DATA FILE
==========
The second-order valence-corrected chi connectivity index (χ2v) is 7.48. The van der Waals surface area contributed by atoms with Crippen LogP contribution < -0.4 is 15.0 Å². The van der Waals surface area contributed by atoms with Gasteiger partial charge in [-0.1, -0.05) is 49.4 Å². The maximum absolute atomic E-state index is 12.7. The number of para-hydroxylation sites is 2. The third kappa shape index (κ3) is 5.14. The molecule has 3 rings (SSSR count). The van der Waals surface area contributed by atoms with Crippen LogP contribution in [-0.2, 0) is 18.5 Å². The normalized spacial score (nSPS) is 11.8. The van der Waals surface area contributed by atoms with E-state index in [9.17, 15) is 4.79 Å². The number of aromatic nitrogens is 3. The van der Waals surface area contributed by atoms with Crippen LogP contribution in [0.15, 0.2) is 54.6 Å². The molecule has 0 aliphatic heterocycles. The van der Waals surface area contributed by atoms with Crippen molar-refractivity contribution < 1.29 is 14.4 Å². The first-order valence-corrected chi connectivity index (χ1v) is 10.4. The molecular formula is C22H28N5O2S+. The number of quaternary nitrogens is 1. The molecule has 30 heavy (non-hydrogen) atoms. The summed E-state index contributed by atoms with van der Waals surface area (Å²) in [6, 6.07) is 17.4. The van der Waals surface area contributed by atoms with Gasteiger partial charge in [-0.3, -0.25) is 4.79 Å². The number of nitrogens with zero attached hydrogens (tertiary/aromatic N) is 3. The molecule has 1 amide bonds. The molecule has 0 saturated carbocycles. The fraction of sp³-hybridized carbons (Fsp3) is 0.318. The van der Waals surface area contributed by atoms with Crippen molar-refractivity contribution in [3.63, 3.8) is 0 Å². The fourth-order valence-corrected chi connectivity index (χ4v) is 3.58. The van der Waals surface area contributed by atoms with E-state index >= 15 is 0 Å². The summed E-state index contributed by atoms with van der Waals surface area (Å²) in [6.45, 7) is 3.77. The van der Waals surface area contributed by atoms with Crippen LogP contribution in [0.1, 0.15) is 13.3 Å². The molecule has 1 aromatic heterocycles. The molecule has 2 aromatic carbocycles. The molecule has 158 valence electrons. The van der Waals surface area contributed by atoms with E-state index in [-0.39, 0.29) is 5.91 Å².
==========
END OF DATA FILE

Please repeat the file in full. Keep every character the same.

The second-order valence-corrected chi connectivity index (χ2v) is 7.48. The van der Waals surface area contributed by atoms with Crippen LogP contribution < -0.4 is 15.0 Å². The van der Waals surface area contributed by atoms with Gasteiger partial charge in [-0.1, -0.05) is 49.4 Å². The maximum absolute atomic E-state index is 12.7. The number of para-hydroxylation sites is 2. The third kappa shape index (κ3) is 5.14. The molecule has 3 rings (SSSR count). The van der Waals surface area contributed by atoms with Crippen LogP contribution in [-0.2, 0) is 18.5 Å². The normalized spacial score (nSPS) is 11.8. The van der Waals surface area contributed by atoms with E-state index in [9.17, 15) is 4.79 Å². The number of aromatic nitrogens is 3. The van der Waals surface area contributed by atoms with Crippen LogP contribution in [0.15, 0.2) is 54.6 Å². The molecule has 0 aliphatic heterocycles. The van der Waals surface area contributed by atoms with Crippen molar-refractivity contribution < 1.29 is 14.4 Å². The first-order valence-corrected chi connectivity index (χ1v) is 10.4. The molecular formula is C22H28N5O2S+. The number of quaternary nitrogens is 1. The molecule has 30 heavy (non-hydrogen) atoms. The summed E-state index contributed by atoms with van der Waals surface area (Å²) in [6, 6.07) is 17.4. The van der Waals surface area contributed by atoms with Gasteiger partial charge in [-0.3, -0.25) is 4.79 Å². The number of nitrogens with zero attached hydrogens (tertiary/aromatic N) is 3. The molecule has 1 amide bonds. The molecule has 0 saturated carbocycles. The fraction of sp³-hybridized carbons (Fsp3) is 0.318. The van der Waals surface area contributed by atoms with Crippen molar-refractivity contribution in [3.63, 3.8) is 0 Å². The fourth-order valence-corrected chi connectivity index (χ4v) is 3.58. The van der Waals surface area contributed by atoms with E-state index >= 15 is 0 Å². The summed E-state index contributed by atoms with van der Waals surface area (Å²) in [6.45, 7) is 3.77. The van der Waals surface area contributed by atoms with Crippen LogP contribution in [0.1, 0.15) is 13.3 Å². The molecule has 1 aromatic heterocycles. The molecule has 2 aromatic carbocycles. The molecule has 158 valence electrons. The van der Waals surface area contributed by atoms with E-state index in [-0.39, 0.29) is 5.91 Å².